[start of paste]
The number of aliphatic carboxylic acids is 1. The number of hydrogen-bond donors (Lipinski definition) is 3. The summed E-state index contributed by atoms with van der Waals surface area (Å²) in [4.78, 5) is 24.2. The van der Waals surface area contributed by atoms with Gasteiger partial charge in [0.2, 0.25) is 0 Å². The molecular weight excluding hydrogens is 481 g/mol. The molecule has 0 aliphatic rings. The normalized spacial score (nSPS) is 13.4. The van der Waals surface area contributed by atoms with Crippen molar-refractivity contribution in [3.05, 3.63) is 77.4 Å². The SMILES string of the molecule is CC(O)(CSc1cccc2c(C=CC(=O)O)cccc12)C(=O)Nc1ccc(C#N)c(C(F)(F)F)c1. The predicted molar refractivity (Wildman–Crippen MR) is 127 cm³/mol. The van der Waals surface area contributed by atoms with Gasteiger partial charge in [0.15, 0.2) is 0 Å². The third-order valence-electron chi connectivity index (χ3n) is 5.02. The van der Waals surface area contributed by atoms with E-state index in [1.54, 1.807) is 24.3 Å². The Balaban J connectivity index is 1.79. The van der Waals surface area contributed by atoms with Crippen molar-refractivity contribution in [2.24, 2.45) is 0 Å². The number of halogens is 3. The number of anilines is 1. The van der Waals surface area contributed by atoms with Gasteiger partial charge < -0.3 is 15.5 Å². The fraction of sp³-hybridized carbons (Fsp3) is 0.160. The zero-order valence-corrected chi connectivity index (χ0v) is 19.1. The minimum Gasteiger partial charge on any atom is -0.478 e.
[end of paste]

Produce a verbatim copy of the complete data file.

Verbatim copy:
The number of aliphatic carboxylic acids is 1. The number of hydrogen-bond donors (Lipinski definition) is 3. The summed E-state index contributed by atoms with van der Waals surface area (Å²) in [4.78, 5) is 24.2. The van der Waals surface area contributed by atoms with Gasteiger partial charge in [0.2, 0.25) is 0 Å². The molecular weight excluding hydrogens is 481 g/mol. The molecule has 0 aliphatic rings. The normalized spacial score (nSPS) is 13.4. The van der Waals surface area contributed by atoms with Crippen molar-refractivity contribution in [3.05, 3.63) is 77.4 Å². The SMILES string of the molecule is CC(O)(CSc1cccc2c(C=CC(=O)O)cccc12)C(=O)Nc1ccc(C#N)c(C(F)(F)F)c1. The predicted molar refractivity (Wildman–Crippen MR) is 127 cm³/mol. The van der Waals surface area contributed by atoms with Gasteiger partial charge in [0.15, 0.2) is 0 Å². The third-order valence-electron chi connectivity index (χ3n) is 5.02. The van der Waals surface area contributed by atoms with E-state index in [1.54, 1.807) is 24.3 Å². The Balaban J connectivity index is 1.79. The van der Waals surface area contributed by atoms with Crippen molar-refractivity contribution in [2.24, 2.45) is 0 Å². The number of halogens is 3. The number of anilines is 1. The van der Waals surface area contributed by atoms with Gasteiger partial charge < -0.3 is 15.5 Å². The fraction of sp³-hybridized carbons (Fsp3) is 0.160. The zero-order valence-corrected chi connectivity index (χ0v) is 19.1. The minimum Gasteiger partial charge on any atom is -0.478 e.